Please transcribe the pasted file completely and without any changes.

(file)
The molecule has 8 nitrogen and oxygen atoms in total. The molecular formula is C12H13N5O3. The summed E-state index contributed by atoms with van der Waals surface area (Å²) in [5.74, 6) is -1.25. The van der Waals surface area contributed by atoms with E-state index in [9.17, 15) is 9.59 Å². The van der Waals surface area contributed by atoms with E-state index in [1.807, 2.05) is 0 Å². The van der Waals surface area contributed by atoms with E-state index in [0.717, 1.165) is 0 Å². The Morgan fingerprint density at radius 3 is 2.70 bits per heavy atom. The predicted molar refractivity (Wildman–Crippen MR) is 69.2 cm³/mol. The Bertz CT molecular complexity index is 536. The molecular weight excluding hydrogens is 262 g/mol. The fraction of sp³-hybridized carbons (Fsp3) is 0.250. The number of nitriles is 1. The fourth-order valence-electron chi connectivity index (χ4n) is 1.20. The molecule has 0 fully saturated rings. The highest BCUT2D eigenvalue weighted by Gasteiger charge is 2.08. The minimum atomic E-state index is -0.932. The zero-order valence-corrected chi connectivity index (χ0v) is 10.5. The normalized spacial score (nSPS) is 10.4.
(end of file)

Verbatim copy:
The molecule has 8 nitrogen and oxygen atoms in total. The molecular formula is C12H13N5O3. The summed E-state index contributed by atoms with van der Waals surface area (Å²) in [5.74, 6) is -1.25. The van der Waals surface area contributed by atoms with E-state index in [9.17, 15) is 9.59 Å². The van der Waals surface area contributed by atoms with E-state index in [1.807, 2.05) is 0 Å². The van der Waals surface area contributed by atoms with E-state index in [0.717, 1.165) is 0 Å². The Morgan fingerprint density at radius 3 is 2.70 bits per heavy atom. The predicted molar refractivity (Wildman–Crippen MR) is 69.2 cm³/mol. The Bertz CT molecular complexity index is 536. The molecular weight excluding hydrogens is 262 g/mol. The fraction of sp³-hybridized carbons (Fsp3) is 0.250. The number of nitriles is 1. The fourth-order valence-electron chi connectivity index (χ4n) is 1.20. The molecule has 0 fully saturated rings. The highest BCUT2D eigenvalue weighted by Gasteiger charge is 2.08. The minimum atomic E-state index is -0.932. The zero-order valence-corrected chi connectivity index (χ0v) is 10.5. The normalized spacial score (nSPS) is 10.4.